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Operations

New restaurant equipment and back-of-the-house technology
Operations

The latest perks

The Starbucks revolution has permanently changed the face of coffee consumption. Coffee drinkers expect high-quality brews everywhere they go, and restaurants have taken this as a cue to improve their offerings. Manufacturers are obliging, developing equipment innovations to keep pace.

Operations

Wood-fired ovens

Sometimes the secret in doing something right is simply a matter of going back to basics. When it comes to pizza, that means using a wood-fired oven to give the crust a slight char and the toppings that savory “fire-roasted” flavor.

The conundrum facing operators is to go with new, used or both. Budget, needs and anticipated usage are the major considerations.

Now in the recovery stage, operators are doing whatever they can to get their diners back up and running and ensure the safety and stability of affected employees.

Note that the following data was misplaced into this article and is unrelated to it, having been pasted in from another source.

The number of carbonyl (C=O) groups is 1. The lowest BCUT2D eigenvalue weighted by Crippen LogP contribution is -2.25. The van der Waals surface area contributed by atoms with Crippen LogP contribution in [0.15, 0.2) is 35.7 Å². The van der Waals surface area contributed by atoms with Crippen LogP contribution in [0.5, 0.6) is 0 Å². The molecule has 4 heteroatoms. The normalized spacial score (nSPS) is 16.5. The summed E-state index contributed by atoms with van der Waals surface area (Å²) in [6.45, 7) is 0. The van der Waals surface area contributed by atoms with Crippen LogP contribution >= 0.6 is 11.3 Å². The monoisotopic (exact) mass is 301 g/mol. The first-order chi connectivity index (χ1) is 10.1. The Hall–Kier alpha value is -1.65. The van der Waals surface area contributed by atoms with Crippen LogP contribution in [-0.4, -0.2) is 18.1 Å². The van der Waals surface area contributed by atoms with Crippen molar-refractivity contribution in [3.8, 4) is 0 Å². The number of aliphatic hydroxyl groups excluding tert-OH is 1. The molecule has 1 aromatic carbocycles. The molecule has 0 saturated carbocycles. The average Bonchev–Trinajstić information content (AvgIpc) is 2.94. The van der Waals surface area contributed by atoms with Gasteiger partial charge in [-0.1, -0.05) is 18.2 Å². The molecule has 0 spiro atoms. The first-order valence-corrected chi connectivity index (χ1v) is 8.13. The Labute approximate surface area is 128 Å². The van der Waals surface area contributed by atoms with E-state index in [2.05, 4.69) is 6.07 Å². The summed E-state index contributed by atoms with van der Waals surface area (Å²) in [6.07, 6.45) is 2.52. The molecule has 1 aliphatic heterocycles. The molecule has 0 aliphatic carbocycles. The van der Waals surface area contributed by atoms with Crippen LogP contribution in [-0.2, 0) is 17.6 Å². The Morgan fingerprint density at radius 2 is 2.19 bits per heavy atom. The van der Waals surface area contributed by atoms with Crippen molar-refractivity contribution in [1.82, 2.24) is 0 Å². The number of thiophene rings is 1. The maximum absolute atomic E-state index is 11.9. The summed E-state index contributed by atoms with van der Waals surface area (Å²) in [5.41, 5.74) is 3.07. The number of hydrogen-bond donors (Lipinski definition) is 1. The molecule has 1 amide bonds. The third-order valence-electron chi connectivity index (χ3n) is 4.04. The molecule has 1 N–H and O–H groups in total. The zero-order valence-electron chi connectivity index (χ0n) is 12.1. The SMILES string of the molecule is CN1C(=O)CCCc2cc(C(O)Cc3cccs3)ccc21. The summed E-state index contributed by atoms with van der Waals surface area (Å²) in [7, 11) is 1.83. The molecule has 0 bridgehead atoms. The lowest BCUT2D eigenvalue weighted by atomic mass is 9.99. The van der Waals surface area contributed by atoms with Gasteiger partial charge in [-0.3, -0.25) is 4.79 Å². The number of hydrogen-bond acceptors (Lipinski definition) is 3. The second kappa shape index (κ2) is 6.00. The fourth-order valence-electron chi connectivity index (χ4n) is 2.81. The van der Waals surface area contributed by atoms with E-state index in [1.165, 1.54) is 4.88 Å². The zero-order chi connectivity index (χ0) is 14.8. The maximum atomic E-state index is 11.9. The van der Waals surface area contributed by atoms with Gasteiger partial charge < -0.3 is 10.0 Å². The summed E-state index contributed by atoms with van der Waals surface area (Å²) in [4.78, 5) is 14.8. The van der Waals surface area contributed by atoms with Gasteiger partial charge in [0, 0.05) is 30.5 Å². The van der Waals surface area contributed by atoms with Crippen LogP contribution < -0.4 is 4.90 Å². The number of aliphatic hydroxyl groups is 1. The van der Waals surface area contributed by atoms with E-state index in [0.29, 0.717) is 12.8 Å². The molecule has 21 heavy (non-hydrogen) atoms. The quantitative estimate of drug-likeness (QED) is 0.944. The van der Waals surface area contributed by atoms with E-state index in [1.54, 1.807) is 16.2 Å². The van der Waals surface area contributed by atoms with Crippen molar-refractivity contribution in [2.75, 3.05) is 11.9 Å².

Focusing on hospitality and maximizing the guest experience can be a key point of differentiation—and a way to keep guests coming back.

The health-oriented hybrid says a change in its business model makes expansion there too costly.

It's now illegal in some places to ask job applicants certain questions, or to serve some Asian dishes.

The so-called glove law sometimes appears to be ignored by fine-dining establishments. Advice Guy weighs in.

Former restaurateur and Office of Management and Budget Director Mick Mulvaney showed sympathy for franchising's plight if an expanded definition of the concept should stand. He promised to have the White House take a look.

Woe to the restaurant that won't change with the times. But some recent results of social and business pressures were real head-scratchers, including developments at Sonic and Starbucks.

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